Over 7,000 people in Bristol to lose benefits under tough new tests
MORE than 7,000 people in Bristol face being stripped of disability benefits because of tough new tests.
The controversial automated assessment is designed to weed out bogus claimants – but critics say it is a "deeply depressing" way to treat disabled people.
Latest figures show that in Bristol 35 per cent of claimants are being judged "fit to work" without any support.
There are just over 21,000 people claiming incapacity benefit or its replacement, employment support allowance, in the city of Bristol.
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Across the Greater Bristol area, the total is over 41,000. While the percentages differ slightly between areas, the initial results of the tests suggest at least 12,300 of these people will be told to find work once the testing process has been completed.
The Department for Work and Pensions also found that almost half of claimants – 44 per cent in Bristol – were judged to be capable of working with support, while only between 20 and 25 per cent should continue to receive the payment with no conditions.
Labour MP Dawn Primarolo, who represents Bristol South, said: "We are being contacted by people fearing they will be called in for a test, saying just the fear of it is damaging their health.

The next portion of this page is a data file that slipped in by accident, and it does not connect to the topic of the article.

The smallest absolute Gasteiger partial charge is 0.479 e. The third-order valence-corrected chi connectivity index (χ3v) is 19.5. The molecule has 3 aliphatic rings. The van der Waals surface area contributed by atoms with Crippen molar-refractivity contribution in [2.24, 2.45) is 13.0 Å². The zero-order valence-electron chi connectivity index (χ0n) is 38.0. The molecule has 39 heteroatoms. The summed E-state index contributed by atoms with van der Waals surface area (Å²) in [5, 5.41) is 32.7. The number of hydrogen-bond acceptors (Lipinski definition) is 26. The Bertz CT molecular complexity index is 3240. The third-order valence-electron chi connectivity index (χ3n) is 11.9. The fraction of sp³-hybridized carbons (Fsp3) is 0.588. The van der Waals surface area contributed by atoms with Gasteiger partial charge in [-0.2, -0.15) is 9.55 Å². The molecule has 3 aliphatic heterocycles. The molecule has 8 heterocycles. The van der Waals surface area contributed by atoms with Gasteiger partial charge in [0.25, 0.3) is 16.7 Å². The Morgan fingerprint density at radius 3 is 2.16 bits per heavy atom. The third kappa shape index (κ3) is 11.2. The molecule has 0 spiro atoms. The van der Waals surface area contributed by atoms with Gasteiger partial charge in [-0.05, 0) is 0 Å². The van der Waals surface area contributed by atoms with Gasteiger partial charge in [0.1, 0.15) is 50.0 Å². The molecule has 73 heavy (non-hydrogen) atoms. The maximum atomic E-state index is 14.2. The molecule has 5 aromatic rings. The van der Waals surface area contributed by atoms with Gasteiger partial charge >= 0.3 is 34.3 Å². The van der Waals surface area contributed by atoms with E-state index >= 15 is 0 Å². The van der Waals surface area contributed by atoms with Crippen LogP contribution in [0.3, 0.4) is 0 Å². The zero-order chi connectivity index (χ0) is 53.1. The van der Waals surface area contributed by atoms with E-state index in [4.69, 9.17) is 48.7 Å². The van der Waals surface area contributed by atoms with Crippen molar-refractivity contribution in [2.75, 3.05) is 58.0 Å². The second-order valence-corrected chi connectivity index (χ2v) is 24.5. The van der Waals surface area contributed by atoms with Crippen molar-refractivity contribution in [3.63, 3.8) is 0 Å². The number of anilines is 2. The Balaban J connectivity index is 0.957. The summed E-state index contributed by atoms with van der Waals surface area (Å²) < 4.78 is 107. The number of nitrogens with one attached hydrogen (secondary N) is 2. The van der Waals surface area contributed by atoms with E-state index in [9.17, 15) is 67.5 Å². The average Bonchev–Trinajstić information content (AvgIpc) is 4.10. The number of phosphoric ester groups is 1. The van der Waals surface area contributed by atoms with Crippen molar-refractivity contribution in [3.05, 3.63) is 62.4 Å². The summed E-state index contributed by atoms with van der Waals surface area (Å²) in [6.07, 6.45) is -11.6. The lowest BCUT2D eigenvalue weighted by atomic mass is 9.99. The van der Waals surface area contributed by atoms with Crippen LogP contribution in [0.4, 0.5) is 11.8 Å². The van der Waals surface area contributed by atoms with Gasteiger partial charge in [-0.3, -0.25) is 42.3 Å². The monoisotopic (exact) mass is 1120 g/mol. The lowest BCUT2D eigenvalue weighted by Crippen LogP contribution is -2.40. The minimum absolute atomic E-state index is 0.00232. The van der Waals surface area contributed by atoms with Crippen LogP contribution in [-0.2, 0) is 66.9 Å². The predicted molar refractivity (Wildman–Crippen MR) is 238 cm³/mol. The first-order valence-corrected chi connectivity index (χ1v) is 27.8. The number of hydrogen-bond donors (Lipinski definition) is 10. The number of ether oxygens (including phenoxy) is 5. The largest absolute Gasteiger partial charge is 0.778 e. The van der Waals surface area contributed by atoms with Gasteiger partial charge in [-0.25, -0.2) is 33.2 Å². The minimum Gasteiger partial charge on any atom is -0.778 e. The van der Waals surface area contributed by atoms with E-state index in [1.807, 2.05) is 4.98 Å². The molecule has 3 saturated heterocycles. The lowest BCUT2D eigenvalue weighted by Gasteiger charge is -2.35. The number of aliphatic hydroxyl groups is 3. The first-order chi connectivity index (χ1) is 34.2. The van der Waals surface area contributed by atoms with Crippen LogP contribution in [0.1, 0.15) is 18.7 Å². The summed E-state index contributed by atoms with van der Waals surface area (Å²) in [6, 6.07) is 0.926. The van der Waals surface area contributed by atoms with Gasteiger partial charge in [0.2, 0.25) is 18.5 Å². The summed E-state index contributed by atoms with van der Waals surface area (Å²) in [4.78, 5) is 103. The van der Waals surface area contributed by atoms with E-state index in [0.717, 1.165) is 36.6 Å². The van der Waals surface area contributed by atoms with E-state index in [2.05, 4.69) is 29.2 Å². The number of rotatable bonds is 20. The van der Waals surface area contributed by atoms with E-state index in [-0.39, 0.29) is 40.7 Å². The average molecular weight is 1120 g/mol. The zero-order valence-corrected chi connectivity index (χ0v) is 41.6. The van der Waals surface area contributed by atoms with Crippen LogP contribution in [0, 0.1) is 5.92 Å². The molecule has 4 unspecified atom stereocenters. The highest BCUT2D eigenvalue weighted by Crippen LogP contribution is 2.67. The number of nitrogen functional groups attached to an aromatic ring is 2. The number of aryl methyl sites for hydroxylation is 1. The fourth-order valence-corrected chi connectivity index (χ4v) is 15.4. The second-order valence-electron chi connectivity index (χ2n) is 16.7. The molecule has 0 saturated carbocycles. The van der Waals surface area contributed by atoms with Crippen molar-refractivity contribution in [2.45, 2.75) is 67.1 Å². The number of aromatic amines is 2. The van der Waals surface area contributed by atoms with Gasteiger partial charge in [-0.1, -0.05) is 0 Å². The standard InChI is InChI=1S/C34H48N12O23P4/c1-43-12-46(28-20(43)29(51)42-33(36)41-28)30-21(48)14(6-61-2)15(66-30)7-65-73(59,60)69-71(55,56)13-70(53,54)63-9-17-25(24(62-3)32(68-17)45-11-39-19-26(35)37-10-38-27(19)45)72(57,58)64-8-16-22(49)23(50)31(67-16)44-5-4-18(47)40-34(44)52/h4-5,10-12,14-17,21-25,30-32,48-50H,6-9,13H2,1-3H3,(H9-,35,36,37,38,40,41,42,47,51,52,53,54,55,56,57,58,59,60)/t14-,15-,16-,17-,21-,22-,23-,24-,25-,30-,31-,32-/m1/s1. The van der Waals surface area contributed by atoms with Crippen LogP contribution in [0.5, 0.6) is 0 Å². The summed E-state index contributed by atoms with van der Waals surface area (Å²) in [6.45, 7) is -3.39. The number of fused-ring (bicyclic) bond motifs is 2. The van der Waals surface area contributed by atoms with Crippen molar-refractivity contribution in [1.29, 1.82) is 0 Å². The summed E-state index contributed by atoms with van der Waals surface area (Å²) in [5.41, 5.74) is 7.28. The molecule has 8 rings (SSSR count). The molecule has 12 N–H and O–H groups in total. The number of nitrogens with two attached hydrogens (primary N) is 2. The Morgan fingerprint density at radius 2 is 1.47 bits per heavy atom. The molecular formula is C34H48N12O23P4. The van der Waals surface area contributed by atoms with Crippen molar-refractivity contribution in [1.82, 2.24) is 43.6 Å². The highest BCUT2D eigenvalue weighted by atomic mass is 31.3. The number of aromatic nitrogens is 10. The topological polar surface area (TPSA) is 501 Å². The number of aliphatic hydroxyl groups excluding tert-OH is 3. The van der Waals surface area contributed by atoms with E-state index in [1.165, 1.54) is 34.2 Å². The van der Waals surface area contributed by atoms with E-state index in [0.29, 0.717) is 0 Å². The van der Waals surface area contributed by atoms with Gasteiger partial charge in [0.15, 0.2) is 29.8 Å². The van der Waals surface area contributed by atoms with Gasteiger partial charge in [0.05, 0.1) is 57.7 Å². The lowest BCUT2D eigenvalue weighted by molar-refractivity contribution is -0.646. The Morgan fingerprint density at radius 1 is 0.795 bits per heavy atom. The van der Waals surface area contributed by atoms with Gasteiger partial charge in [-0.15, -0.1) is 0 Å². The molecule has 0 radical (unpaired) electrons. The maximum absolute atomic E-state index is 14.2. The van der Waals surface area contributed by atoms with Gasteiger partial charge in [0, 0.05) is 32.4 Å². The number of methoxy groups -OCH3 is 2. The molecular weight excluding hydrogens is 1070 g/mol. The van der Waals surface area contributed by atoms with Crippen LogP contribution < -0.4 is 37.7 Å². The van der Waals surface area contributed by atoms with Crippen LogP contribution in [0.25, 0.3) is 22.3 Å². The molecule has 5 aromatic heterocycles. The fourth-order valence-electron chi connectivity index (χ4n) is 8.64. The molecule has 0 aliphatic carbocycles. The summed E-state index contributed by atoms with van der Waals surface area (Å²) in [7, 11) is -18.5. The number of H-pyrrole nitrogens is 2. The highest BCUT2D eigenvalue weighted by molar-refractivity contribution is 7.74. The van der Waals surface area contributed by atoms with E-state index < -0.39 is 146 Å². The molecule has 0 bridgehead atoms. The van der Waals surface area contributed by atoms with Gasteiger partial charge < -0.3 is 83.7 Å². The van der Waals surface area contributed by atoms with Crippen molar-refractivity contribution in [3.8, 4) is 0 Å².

"Quite frankly, I am not sure how anyone could decide some of these people are capable of full-time work.
"I will be scrutinising these figures very carefully, but it won't help my constituents."
The Work Capability Assessments, carried out by French company Atos, were introduced by Labour in 2008 as an attempt to check whether people applying for disability benefits were in fact capable of work.
The coalition government then expanded them to existing claimants, saying too many people had been "condemned to a life on benefits".
But the tests have been controversial, with disability charities calling for them to be suspended.
They have yielded some surprising results and critics said they failed to identify mental health conditions. There has also been a high success rate in appeals against the test results, with around 40 per cent of rulings being overturned.
Yesterday ministers published figures showing the results of tests across Bristol between October 2010 and February 2012.
Employment Minister Mark Hoban said: "The old incapacity benefit system condemned too many people to a life on benefits without any hope of ever going back to work. This was simply wrong. By reassessing everyone for ESA we can help thousands of people move from benefits and back into work if they are capable while giving unconditional support to those who need it."